Reviewed for EH.NET by William J. Hausman, Department of Economics, College of William and Mary.

Beaudreau asserts boldly on the first page of his book that his purpose is to “provide a definitive account of the Great Depression and the events leading up to this cataclysmic event” (p. xv). At least he didn’t claim to have written “the” definitive account. In fact, this is a highly idiosyncratic treatment that explores a number of events of the ‘teens, 20s, and 30s. There is much that is outrageous, along with occasional insights that warrant further study. The fundamental argument is that productivity-enhancing structural changes in industry in the 1920s set the stage for the events that were to follow. The treatment of the period thus fits within the basic approach economic historians such as Michael Bernstein (The Great Depression: Delayed Recovery and Economic Change, 1929-1939, Cambridge University Press, 1987) and, more recently, Rick Szostak (Technological Innovation and the Great Depression, Westview Press, 1995) have taken.

The chain of logic is clearly defined but long. The electrification of industry (“the most important process innovation in this century”), because it set the process in motion, is actually the villain of the piece. The electrification of the assembly line in the 1920s (a process led by the Ford Motor Company) substantially raised productivity and led to an era of mass production. This brought conditions of “oversupply,” initially hidden by labor hoarding. Eventually, aggregate income failed to keep pace with productivity, not because profits rose substantially, but because wages failed to rise. By 1928 Senator Reed Smoot, with the support of Hoover, proposed restricting access to the U.S. market by raising tariffs. The prospect of passage of the tariff bill in 1928 set off the speculative stock market boom. The failure of the bill in the Senate the following year precipitated the stock market crash. Planned investment then was cut drastically, setting off the decline in income and the Great Depression. The National Industrial Recovery Act was the only policy response that had a chance of reversing the process, but this experiment in cooperative behavior aided by government was cut short by the Supreme Court. This is all laid out in the introduction. Twelve chapters, each of them short, then attempt to either flesh out the bare bones of the logic, or offer asides on some aspect of the historical process.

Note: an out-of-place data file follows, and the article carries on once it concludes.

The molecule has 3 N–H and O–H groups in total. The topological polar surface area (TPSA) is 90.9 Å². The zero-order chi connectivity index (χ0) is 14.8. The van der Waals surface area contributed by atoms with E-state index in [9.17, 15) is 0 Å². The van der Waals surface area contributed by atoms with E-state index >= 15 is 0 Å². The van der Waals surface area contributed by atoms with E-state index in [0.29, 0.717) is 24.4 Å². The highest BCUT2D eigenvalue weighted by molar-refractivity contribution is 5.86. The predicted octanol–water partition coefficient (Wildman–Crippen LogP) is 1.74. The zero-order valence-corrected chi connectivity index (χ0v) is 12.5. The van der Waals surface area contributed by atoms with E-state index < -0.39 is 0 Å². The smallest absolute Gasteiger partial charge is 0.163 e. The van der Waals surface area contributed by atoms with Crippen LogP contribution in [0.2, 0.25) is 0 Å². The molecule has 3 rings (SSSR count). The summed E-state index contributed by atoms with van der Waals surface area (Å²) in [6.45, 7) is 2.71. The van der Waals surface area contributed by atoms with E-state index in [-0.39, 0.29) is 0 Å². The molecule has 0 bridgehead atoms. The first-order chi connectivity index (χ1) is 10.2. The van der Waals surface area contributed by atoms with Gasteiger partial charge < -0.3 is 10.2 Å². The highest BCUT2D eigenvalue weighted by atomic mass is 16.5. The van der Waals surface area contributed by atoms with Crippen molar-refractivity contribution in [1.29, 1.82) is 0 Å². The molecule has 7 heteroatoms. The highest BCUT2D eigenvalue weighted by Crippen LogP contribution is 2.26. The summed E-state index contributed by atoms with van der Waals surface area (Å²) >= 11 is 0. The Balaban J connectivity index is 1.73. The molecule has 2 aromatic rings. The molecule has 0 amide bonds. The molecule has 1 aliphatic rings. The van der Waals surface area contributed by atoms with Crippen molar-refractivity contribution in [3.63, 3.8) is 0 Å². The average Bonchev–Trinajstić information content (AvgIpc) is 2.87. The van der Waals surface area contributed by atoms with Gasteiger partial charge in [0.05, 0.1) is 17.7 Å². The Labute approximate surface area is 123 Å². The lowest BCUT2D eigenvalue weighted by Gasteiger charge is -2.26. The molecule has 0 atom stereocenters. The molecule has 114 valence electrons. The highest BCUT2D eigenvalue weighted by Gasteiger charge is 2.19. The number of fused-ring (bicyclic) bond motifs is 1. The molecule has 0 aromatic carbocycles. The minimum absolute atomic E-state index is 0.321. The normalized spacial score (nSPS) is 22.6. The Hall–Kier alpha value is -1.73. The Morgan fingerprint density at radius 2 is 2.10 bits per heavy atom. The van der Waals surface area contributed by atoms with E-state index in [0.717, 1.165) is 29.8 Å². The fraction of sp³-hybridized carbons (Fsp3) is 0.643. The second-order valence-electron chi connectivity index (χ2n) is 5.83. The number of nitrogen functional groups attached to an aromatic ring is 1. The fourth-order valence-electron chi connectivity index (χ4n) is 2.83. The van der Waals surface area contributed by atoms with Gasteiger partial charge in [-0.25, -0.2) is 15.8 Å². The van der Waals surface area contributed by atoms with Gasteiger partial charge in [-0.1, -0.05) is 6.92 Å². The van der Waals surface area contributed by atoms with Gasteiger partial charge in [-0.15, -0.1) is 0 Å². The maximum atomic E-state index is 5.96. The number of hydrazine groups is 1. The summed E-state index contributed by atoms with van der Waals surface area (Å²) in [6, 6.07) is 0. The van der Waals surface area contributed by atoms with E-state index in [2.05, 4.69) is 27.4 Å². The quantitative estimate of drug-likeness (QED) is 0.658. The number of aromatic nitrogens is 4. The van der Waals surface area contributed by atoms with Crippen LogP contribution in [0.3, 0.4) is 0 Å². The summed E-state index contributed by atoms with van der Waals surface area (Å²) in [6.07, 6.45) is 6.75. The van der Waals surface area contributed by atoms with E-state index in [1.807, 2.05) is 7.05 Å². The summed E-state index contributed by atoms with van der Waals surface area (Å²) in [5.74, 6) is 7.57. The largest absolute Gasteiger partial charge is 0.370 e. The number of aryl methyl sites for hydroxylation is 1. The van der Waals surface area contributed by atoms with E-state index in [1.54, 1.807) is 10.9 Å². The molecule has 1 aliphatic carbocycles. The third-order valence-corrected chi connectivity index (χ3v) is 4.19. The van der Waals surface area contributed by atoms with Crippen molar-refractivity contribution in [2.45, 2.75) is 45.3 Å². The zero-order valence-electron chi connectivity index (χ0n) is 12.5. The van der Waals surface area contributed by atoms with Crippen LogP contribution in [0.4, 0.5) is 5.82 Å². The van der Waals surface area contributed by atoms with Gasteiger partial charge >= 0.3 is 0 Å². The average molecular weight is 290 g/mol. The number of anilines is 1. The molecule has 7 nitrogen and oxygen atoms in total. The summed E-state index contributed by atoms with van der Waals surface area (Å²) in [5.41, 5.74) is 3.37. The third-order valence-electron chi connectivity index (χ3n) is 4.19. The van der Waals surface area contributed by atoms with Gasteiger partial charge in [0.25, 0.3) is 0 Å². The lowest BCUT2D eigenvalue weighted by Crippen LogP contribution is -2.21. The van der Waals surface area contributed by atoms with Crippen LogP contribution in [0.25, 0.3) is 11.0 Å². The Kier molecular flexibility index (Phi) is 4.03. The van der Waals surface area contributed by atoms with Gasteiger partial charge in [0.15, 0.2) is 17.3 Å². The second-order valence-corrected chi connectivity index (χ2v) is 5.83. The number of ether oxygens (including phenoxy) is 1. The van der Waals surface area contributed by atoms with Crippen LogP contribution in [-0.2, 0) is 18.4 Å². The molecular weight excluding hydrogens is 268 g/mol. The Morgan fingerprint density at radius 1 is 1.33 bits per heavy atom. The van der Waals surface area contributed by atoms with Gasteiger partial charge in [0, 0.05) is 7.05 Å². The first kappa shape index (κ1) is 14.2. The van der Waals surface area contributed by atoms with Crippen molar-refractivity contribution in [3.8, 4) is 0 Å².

Because the chain of logic is long, it can be attacked at numerous points. Take, for example, the monocausal view of the course of the stock market. In two chapters and an appendix, Beaudreau links the prospects of the tariff bill as reported in the press to stock market activity. A correlation can be established, but the causality is obscure, relying heavily on an indirect link to planned business investment. One important aspect of the event that is not mentioned is the fact that industrial stocks actually rose much less than public utility stocks, especially stocks of public utility holding companies, a sector not much affected by the prospective tariff. In the end the correlation is not sufficient to prove the point.